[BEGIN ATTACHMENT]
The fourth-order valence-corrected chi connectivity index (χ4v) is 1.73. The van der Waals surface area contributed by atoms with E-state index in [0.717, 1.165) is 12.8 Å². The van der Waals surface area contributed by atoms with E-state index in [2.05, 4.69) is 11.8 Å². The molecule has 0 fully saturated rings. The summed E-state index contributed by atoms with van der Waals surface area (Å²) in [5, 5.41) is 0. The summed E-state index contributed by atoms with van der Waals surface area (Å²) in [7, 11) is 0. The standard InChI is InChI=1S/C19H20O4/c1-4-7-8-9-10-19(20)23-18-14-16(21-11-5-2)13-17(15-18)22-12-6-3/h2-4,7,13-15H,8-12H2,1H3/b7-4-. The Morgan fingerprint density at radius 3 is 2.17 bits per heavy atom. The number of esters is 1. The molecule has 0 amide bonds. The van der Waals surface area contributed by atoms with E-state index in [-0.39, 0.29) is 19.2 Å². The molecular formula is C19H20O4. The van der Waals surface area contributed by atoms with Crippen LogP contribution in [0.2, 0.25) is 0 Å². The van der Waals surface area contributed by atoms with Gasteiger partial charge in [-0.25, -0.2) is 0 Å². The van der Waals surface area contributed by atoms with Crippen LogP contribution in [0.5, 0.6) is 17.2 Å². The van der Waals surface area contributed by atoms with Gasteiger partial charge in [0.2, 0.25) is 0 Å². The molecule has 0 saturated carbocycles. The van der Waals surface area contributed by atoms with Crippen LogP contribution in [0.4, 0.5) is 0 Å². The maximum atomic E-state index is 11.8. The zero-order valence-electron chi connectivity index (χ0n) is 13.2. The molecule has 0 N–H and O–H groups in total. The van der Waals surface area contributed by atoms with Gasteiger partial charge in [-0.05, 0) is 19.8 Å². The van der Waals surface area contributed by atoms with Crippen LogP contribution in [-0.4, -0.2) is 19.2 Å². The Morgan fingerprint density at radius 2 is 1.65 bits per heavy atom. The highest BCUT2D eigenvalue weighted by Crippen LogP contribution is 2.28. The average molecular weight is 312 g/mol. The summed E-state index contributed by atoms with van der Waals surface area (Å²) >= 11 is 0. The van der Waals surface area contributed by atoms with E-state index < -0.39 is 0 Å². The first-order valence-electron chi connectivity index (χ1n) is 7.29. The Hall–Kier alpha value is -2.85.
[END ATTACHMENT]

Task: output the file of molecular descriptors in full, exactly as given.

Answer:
The fourth-order valence-corrected chi connectivity index (χ4v) is 1.73. The van der Waals surface area contributed by atoms with E-state index in [0.717, 1.165) is 12.8 Å². The van der Waals surface area contributed by atoms with E-state index in [2.05, 4.69) is 11.8 Å². The molecule has 0 fully saturated rings. The summed E-state index contributed by atoms with van der Waals surface area (Å²) in [5, 5.41) is 0. The summed E-state index contributed by atoms with van der Waals surface area (Å²) in [7, 11) is 0. The standard InChI is InChI=1S/C19H20O4/c1-4-7-8-9-10-19(20)23-18-14-16(21-11-5-2)13-17(15-18)22-12-6-3/h2-4,7,13-15H,8-12H2,1H3/b7-4-. The Morgan fingerprint density at radius 3 is 2.17 bits per heavy atom. The number of esters is 1. The molecule has 0 amide bonds. The van der Waals surface area contributed by atoms with E-state index in [-0.39, 0.29) is 19.2 Å². The molecular formula is C19H20O4. The van der Waals surface area contributed by atoms with Crippen LogP contribution in [0.2, 0.25) is 0 Å². The van der Waals surface area contributed by atoms with Gasteiger partial charge in [-0.25, -0.2) is 0 Å². The van der Waals surface area contributed by atoms with Crippen LogP contribution in [0.5, 0.6) is 17.2 Å². The van der Waals surface area contributed by atoms with Gasteiger partial charge in [0.2, 0.25) is 0 Å². The molecule has 0 saturated carbocycles. The van der Waals surface area contributed by atoms with Crippen LogP contribution in [0.4, 0.5) is 0 Å². The maximum atomic E-state index is 11.8. The zero-order valence-electron chi connectivity index (χ0n) is 13.2. The molecule has 0 N–H and O–H groups in total. The van der Waals surface area contributed by atoms with Gasteiger partial charge in [-0.05, 0) is 19.8 Å². The van der Waals surface area contributed by atoms with Crippen LogP contribution in [-0.4, -0.2) is 19.2 Å². The Morgan fingerprint density at radius 2 is 1.65 bits per heavy atom. The highest BCUT2D eigenvalue weighted by Crippen LogP contribution is 2.28. The average molecular weight is 312 g/mol. The summed E-state index contributed by atoms with van der Waals surface area (Å²) >= 11 is 0. The van der Waals surface area contributed by atoms with E-state index < -0.39 is 0 Å². The first-order valence-electron chi connectivity index (χ1n) is 7.29. The Hall–Kier alpha value is -2.85.